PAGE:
HomeHitchhiking AdventuresAdventure hitchhiking in Akita Prefecture Log in

September 20, 2010: Today I was in Noshiro City, a town in northern Akita Prefecture, northern Honshu, the main island of Japan. My goal was to hitchhike as much a possible the 330 kilometers back home to Niigata. I ended up hitchhiking nearly a 1/3 of the distance, and this brought me just over the 100,000 kilometer mark since keeping statistics from August 2, 2003! I had hoped to hitchhike a million kilometers before I leave this world, but at the rate I’m doing it, I need 60 more years. :(

Man who helped me get to the road leading out of Noshiro

Man who helped me get to the road leading out of Noshiro

After some business in Noshiro city, a town in the northern part of Akita Prefecture, I walked toward what I thought was route 7 to head home to Niigata. I used to visit Noshiro often from 1976-77 but now it was an unfamiliar place. It turned out that my directions were totally mixed up and I was standing on the side of the street with traffic heading north, not the southern direction I needed to go. A kind man saw my Niigata sign and informed me of my mistake. He then circled around, picked me up, and took me to a good spot to hitchhike on route 7 which was a considerable distance from where I had been standing!

It’s always amazing to me how God engineers the timing just right for me to meet special people. After waiting just a few minutes where the man dropped me off on Route 7, Akiko, a 32 year old dental clinic receptionist picked me up and took me as far as Iwakawa Sakura station, a distance about 30 kilometers.


Akiko who took me from Noshiro city half way to Akita city

Akiko is still single and likes to study and speak English. I told her that she might be happier to marry a Westerner some day, rather than a Japanese man. Because Christianity and principles of New Testament love has influenced Western culture a great deal, most Westerners are used to showing affection toward their spouses. This is something sadly lacking to a great degree in Japanese culture. Husbands and wives hardly hug each other in private, and never in public. I explained to her that when in Russia, I frequently saw public displays of affection, and not only among lovers, but between older married couples.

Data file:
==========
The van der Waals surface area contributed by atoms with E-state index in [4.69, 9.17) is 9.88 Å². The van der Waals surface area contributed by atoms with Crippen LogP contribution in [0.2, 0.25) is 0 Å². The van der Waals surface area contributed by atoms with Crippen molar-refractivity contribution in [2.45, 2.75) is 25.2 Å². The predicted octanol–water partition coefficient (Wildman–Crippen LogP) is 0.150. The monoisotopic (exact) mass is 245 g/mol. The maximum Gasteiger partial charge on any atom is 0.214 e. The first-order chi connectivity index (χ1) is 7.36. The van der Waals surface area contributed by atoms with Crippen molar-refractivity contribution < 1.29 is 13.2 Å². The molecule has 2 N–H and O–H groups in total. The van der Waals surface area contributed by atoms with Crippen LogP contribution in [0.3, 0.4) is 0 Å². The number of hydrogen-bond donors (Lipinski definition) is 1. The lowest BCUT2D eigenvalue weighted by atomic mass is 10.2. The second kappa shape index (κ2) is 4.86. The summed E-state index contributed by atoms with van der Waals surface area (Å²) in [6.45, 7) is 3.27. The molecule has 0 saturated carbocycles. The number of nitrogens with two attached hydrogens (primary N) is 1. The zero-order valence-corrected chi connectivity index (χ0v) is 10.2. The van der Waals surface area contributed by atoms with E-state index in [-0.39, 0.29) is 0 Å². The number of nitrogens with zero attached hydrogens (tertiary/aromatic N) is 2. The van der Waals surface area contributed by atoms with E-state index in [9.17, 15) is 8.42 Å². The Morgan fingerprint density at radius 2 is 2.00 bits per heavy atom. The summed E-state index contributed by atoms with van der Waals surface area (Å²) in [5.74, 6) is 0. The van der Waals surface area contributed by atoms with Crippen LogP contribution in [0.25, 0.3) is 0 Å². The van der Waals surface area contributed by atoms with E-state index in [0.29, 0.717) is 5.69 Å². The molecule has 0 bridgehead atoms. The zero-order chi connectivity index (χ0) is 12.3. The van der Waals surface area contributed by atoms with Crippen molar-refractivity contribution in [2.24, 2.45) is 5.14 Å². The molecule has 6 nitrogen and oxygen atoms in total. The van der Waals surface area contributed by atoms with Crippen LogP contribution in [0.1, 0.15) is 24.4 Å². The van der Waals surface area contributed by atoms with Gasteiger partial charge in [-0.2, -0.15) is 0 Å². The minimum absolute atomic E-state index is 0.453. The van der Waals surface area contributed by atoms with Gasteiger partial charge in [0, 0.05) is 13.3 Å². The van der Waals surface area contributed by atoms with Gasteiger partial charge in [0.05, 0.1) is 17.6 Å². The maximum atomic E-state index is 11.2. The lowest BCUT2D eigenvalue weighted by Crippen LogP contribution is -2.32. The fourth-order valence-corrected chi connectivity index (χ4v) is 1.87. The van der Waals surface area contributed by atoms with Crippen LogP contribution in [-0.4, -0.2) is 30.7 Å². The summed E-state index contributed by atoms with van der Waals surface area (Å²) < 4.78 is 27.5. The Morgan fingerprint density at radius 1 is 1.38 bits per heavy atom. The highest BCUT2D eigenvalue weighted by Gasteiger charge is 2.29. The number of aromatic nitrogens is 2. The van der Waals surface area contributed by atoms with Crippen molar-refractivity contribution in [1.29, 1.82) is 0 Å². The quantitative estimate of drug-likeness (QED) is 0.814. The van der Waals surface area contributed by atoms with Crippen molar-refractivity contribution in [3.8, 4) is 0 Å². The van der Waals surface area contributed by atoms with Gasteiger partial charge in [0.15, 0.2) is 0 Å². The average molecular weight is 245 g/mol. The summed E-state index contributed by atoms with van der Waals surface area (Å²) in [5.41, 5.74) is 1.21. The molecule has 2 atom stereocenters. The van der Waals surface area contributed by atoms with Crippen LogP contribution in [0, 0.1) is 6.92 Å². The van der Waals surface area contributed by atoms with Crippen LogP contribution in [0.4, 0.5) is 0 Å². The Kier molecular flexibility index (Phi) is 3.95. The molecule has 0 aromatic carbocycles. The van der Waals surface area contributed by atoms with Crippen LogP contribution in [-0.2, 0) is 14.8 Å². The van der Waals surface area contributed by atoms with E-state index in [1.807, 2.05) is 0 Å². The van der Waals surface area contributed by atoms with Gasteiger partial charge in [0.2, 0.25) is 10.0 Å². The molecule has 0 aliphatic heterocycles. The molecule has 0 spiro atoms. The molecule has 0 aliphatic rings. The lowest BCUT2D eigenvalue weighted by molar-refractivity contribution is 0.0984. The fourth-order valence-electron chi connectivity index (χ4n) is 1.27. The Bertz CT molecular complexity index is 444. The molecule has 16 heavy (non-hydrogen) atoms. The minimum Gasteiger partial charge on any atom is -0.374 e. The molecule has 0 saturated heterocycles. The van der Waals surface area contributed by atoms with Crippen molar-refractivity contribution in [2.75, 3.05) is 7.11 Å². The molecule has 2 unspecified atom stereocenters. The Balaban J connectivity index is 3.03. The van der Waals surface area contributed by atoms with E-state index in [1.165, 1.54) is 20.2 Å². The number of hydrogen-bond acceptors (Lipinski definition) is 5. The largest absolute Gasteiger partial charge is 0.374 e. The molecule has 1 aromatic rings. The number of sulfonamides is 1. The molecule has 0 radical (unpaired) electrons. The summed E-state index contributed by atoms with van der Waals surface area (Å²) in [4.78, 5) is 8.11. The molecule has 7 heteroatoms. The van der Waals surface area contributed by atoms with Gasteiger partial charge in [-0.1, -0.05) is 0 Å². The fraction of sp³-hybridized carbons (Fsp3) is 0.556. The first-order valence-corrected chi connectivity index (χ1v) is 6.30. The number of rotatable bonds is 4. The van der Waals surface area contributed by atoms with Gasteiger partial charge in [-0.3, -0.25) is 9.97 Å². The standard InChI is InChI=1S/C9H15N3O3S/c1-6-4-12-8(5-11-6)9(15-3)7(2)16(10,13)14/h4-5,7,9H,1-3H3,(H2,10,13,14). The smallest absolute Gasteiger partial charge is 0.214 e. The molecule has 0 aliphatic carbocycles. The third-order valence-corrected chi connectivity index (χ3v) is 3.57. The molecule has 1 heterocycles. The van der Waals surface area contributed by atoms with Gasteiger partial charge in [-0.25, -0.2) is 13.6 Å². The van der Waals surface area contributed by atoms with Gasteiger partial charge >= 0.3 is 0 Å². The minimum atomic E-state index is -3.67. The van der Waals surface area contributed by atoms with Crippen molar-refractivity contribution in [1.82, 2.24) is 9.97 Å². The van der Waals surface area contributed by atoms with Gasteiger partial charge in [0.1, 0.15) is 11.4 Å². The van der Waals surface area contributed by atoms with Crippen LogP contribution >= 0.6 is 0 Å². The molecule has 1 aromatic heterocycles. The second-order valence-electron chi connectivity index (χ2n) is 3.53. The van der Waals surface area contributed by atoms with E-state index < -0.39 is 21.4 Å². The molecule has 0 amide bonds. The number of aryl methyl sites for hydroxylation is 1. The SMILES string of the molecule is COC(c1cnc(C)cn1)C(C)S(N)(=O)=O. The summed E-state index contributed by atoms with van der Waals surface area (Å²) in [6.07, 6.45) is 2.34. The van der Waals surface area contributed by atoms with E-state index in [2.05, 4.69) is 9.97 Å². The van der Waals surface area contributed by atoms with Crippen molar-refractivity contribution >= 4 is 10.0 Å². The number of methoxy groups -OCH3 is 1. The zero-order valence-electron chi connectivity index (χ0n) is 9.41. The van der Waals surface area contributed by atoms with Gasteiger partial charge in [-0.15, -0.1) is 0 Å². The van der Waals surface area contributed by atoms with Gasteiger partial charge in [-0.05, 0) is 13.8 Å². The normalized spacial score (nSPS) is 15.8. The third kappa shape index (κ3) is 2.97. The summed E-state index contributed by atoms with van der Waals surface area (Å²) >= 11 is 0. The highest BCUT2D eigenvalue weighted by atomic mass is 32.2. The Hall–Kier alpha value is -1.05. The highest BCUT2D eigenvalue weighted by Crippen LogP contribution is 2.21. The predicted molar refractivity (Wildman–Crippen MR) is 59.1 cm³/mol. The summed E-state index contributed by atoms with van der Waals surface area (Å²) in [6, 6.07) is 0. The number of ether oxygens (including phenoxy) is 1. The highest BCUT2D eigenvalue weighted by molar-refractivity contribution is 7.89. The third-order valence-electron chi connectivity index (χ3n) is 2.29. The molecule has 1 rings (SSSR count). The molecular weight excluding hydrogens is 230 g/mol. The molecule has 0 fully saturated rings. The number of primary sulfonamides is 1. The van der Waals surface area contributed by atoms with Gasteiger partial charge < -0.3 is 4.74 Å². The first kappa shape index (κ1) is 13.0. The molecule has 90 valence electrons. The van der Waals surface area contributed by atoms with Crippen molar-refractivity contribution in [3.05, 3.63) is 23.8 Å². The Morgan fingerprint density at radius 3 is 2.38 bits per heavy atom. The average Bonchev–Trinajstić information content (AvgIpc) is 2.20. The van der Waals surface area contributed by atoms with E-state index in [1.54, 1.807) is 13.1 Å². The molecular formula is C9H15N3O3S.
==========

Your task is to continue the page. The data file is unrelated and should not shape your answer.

Because Akiko had been to Hawaii before, I thought she might be interested to know my theory of the Hawaiian word “aloha” which is said in both greeting and parting. Most people don’t know that aloha in the Hawaiian language means “a way of living and treating each other with love and respect.” Before the Hawaiians became Christians after their Queen Kapi’olani, shared the Gospel of Jesus Christ to her people in the 19th century, I do not think they used this word in greetings. The Hawaiians used to be a barbaric savage and cannibalistic people. I believe that it was only after coming to know the love of God in Jesus Christ they started using the word aloha for greetings and partings.

Here’s a link to an external website that I believe confirms my theory: Queen Kapi’olani, the First Christian Convert in Hawaii.

Mother and daughter who took me to Akita City

Mother and daughter who took me to Akita City

After waiting nearly an hour in intermittent rain, a mother and daughter picked me up and took me as far as Akita City. The mother looks so young that at first I thought they were sisters! The daughter went to a Christian high school which is not common among the Japanese. The education is good but the tuition is 3 times more than a regular school.

From experience I knew the spot were the mother and daughter dropped me off in Akita city was not a very good one. I walk down the road to get to a better traffic light. At the third traffic light further down, a young man picked me up and took me to a truck parking stop on the other side of the city. The area was deserted with no trucks waiting, not a very desirable situation for me, but I was glad to be past Akita city because that greatly increased my chances of catching a ride.

Just a couple minutes after getting dropped off, a police car pulled up and two policemen walked up to me questioning me what I was doing and why I was there. I knew I wasn’t doing anything wrong and it was OK for me to be standing where I was. The policeman said they just thought it was unusual to see somebody standing in the truck parking area without a car nearby. I smiled and answered their questions. They thanked me for my cooperation and left.

Ms. Nanae

Ms. Nanae who took me to Honjo city

I also immediately left the parking area to walk to an intersection, but I knew there may not be one for a considerable distance in that country area. After walking some 30 minutes, a lady named Nanae picked me up. I asked her if she often picked up hitchhikers and she said it was her third time experience. Nanae operates a machine to demolish houses.

It was already 5PM and raining. Rather than hitchhike further I opted to take a train the rest of the way spending 4300 yen. I did save some 2000 yen by hitchhiking. But much more than saving a bit of money, I value the experience of meeting the kind people I met.

Akita Prefecture for some reason has the highest suicide rate among all the prefectures in Japan. My prayer is they will come to know that God’s love is the ultimate answer to their problems.

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About James Arendt

Born in 1950 and raised in Chicago Illinois, USA.
Served in the USAF from 1970 in San Antonio, Texas, Biloxi Mississippi, Sacramento California and Asaka, Japan and honorably discharged in 1974.
Became a full time missionary for Christ and served in Russia, China and Japan for 44 years and counting.
Lives by faith in God's supply with no fixed job or income.
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